What is Zentangle?
Linda Farmer, Certified Zentangle Teacher

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How to draw three types of grids for your Zentangles

Tips, Tools, TechniquesRecently in the comments on how to draw Miasma, tangler Suzanne asked for some tips on drawing grids: “General Question: how best to practice making grid based designs. I’m having difficulty establishing an equal base grid.

My response to Suzanne’s question prompted her to suggest it would make a good tips section. Thus this post and for future reference, you can find it on the Tutorials tab in the alphabetic menu bar.

In the Zentangle® method we don’t use rulers or other straight edges or any other type of “mechanical aids”. As soon as you get out a ruler, you’re into planning and measuring – and that’s not Zentangle. The small size of a Zentangle is perfect for drawing freehand and eliminates anything but a pen and pencil as the “tools” needed for tangling.

Below are the steps for creating three types of grids for your tangles. At the end I’ve included a link to a free 1-page PDF containing all three for you to download.

Basic Freehand Squared Grid

Here is an easy way to get a pleasing basic grid established for your tangles. Whether you want to have straight lines, or “warped” or curved lines as the basis for your grid there are just a few steps.

  1. To establish the start of your grid, draw a horizontal line in the center of the selected section on your tile.
  2. Add a vertical line across the center of the previous line – basically you’re forming a cross in the middle of the section. (Steps 1 and 2 are interchangeable, you can start with either one.)
  3. Then you can eyeball where you want the rest of the lines to go by evenly spacing them on either side of the vertical and horizontal baselines.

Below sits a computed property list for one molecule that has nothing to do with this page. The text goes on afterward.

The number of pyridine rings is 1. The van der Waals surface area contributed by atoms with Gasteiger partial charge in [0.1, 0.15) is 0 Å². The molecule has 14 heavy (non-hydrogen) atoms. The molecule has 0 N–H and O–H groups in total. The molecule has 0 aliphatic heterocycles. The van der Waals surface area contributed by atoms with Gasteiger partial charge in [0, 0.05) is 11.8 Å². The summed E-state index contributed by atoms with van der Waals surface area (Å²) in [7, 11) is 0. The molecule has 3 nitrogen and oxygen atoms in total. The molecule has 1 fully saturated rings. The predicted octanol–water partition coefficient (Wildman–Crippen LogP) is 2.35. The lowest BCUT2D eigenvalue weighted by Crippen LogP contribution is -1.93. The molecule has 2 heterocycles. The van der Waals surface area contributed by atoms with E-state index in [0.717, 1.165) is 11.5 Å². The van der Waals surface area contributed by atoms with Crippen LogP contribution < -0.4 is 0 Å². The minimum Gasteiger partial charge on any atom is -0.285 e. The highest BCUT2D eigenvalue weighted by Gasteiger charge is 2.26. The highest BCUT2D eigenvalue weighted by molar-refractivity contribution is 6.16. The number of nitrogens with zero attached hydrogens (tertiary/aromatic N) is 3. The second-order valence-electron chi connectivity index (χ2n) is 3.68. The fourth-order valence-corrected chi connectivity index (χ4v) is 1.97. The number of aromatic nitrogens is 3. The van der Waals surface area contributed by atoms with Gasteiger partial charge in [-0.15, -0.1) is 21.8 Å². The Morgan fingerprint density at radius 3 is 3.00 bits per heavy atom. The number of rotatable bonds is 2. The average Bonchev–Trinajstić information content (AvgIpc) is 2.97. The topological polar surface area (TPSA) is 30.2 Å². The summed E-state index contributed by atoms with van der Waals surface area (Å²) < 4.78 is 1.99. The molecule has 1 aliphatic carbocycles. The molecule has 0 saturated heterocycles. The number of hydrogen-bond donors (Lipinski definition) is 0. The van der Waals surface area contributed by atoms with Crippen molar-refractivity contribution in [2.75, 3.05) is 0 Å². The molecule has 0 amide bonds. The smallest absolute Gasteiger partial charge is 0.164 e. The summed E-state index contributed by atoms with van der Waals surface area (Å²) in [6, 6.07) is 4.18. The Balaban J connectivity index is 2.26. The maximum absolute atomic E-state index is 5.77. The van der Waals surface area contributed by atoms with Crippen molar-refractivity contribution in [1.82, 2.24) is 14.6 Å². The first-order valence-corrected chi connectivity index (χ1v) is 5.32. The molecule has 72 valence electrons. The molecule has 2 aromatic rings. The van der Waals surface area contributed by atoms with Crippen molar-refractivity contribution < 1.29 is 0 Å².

4. Don’t worry if some of your grid lines look a little wobbly – mine often are, you can tell when I’ve been drinking tea. When you add the next steps of your tangle, the wobblies disappear into the tangle, much like a Zentangle string magically disappears.

How to draw a Freehand Square Grid for your tangle patterns

The lines can all be wavy or straight, whatever type of grid you choose. For a warped grid, start with curved baselines in Steps 1 and 2 to establish the grid and simply mirror those shapes outwards in the section.

Freehand Diamond-Shaped Grid

On CZT® Sandy Hunter’s blog in her steps for her Veezley tangle pattern, she refers to “an old cookie-decorating trick” to demonstrate a foolproof way to produce a freehand grid with diamond-shapes instead of the squares we see most frequently. It’s basically the same concept but it uses an X in the chosen section instead of a cross.

When I finished the steps below for the diamond grid, I was thumbing through Saturday’s Wall Street Journal and came across this reminder that there’s a variation of this grid which I’ve added it in Step 6 below.

Wall Street Journal puzzle

Here are the steps for the diamond grid and variation.

Steps for drawing a freehand diamond grid for your tangles

Freehand Ogee-Shaped Grid

This may be a technique that’s old news to some of you but I accidentally stumbled on a cool way to draw it when I was practicing one of the tangles I was adding to the site. I think it might have been Groovy. In any case …

I was trying to figure out a way to draw a nice uniform wavy line like a sine wave, and after much trial and error I came up with this.

I’d completely forgotten about my discovery until the question of grids came up so this is a good time to share it in case it’s useful to others. This grid-shape is seen less often but it’s fun to draw and many cool tangles grow from it.

IMPORTANT TO NOTE: The placement of the first 4 dots determines the size of the ogee shape – you can visualize the points of a diamond that indicate where the top and bottom and endpoints of your onion shape will be. Compare Steps 1 and 4 and you’ll get the idea. Increase or condense the spacing as desired, but try to be consistent unless you’re going for a different (eg. graduated) effect.